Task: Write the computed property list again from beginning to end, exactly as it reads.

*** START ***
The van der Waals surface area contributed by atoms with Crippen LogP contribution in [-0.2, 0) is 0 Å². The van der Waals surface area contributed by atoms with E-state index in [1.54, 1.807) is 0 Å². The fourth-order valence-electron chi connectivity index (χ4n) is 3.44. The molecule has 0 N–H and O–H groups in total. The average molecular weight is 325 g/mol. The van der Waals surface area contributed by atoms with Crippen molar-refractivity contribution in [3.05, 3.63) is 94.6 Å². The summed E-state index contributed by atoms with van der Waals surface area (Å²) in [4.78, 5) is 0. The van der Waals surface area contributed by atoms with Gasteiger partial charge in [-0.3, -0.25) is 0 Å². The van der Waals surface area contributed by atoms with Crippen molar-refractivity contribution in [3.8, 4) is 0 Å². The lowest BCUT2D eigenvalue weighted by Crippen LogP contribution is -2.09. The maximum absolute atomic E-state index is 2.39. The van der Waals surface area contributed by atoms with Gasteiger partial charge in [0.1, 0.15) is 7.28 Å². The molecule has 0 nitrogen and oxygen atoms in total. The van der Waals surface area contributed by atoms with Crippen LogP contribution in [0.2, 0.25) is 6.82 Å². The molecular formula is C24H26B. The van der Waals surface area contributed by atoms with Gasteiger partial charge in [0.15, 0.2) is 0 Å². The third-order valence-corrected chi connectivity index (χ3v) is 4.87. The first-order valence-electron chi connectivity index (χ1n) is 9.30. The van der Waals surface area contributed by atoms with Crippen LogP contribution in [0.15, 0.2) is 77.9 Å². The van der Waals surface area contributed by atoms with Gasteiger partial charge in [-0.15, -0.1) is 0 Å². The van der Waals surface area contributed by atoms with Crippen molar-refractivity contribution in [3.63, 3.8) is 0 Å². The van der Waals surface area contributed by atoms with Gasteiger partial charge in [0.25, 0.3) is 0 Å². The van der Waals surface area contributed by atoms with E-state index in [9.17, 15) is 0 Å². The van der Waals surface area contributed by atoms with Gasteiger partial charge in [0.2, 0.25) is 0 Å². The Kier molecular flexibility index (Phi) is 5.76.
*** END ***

The van der Waals surface area contributed by atoms with Crippen LogP contribution in [-0.2, 0) is 0 Å². The van der Waals surface area contributed by atoms with E-state index in [1.54, 1.807) is 0 Å². The fourth-order valence-electron chi connectivity index (χ4n) is 3.44. The molecule has 0 N–H and O–H groups in total. The average molecular weight is 325 g/mol. The van der Waals surface area contributed by atoms with Crippen molar-refractivity contribution in [3.05, 3.63) is 94.6 Å². The summed E-state index contributed by atoms with van der Waals surface area (Å²) in [4.78, 5) is 0. The van der Waals surface area contributed by atoms with Gasteiger partial charge in [-0.3, -0.25) is 0 Å². The van der Waals surface area contributed by atoms with Crippen molar-refractivity contribution in [3.8, 4) is 0 Å². The lowest BCUT2D eigenvalue weighted by Crippen LogP contribution is -2.09. The maximum absolute atomic E-state index is 2.39. The van der Waals surface area contributed by atoms with Gasteiger partial charge in [0.1, 0.15) is 7.28 Å². The molecule has 0 nitrogen and oxygen atoms in total. The van der Waals surface area contributed by atoms with Crippen LogP contribution in [0.2, 0.25) is 6.82 Å². The molecular formula is C24H26B. The van der Waals surface area contributed by atoms with Gasteiger partial charge in [0.15, 0.2) is 0 Å². The third-order valence-corrected chi connectivity index (χ3v) is 4.87. The first-order valence-electron chi connectivity index (χ1n) is 9.30. The van der Waals surface area contributed by atoms with Crippen LogP contribution in [0.15, 0.2) is 77.9 Å². The van der Waals surface area contributed by atoms with Gasteiger partial charge in [-0.15, -0.1) is 0 Å². The van der Waals surface area contributed by atoms with Crippen molar-refractivity contribution in [3.63, 3.8) is 0 Å². The van der Waals surface area contributed by atoms with Gasteiger partial charge in [0.25, 0.3) is 0 Å². The van der Waals surface area contributed by atoms with E-state index in [9.17, 15) is 0 Å². The van der Waals surface area contributed by atoms with Gasteiger partial charge in [0.2, 0.25) is 0 Å². The Kier molecular flexibility index (Phi) is 5.76.